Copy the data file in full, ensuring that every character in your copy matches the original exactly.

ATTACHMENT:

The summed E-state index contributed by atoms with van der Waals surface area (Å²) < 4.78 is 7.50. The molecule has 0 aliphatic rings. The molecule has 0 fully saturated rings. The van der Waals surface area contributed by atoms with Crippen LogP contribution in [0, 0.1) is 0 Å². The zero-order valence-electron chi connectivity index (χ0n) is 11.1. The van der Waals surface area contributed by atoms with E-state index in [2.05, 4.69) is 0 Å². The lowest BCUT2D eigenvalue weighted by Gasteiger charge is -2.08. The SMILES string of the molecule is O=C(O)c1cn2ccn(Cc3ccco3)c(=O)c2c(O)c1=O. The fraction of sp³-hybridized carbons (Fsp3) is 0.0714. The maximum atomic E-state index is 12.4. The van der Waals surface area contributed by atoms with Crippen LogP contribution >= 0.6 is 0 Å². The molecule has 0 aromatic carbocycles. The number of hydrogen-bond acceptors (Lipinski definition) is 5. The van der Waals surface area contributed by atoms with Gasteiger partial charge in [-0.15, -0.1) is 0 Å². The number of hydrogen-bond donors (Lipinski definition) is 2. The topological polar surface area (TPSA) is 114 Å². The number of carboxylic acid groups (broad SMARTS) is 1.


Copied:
The summed E-state index contributed by atoms with van der Waals surface area (Å²) < 4.78 is 7.50. The molecule has 0 aliphatic rings. The molecule has 0 fully saturated rings. The van der Waals surface area contributed by atoms with Crippen LogP contribution in [0, 0.1) is 0 Å². The zero-order valence-electron chi connectivity index (χ0n) is 11.1. The van der Waals surface area contributed by atoms with E-state index in [2.05, 4.69) is 0 Å². The lowest BCUT2D eigenvalue weighted by Gasteiger charge is -2.08. The SMILES string of the molecule is O=C(O)c1cn2ccn(Cc3ccco3)c(=O)c2c(O)c1=O. The fraction of sp³-hybridized carbons (Fsp3) is 0.0714. The maximum atomic E-state index is 12.4. The van der Waals surface area contributed by atoms with Crippen LogP contribution >= 0.6 is 0 Å². The molecule has 0 aromatic carbocycles. The number of hydrogen-bond acceptors (Lipinski definition) is 5. The van der Waals surface area contributed by atoms with Gasteiger partial charge in [-0.15, -0.1) is 0 Å². The number of hydrogen-bond donors (Lipinski definition) is 2. The topological polar surface area (TPSA) is 114 Å². The number of carboxylic acid groups (broad SMARTS) is 1.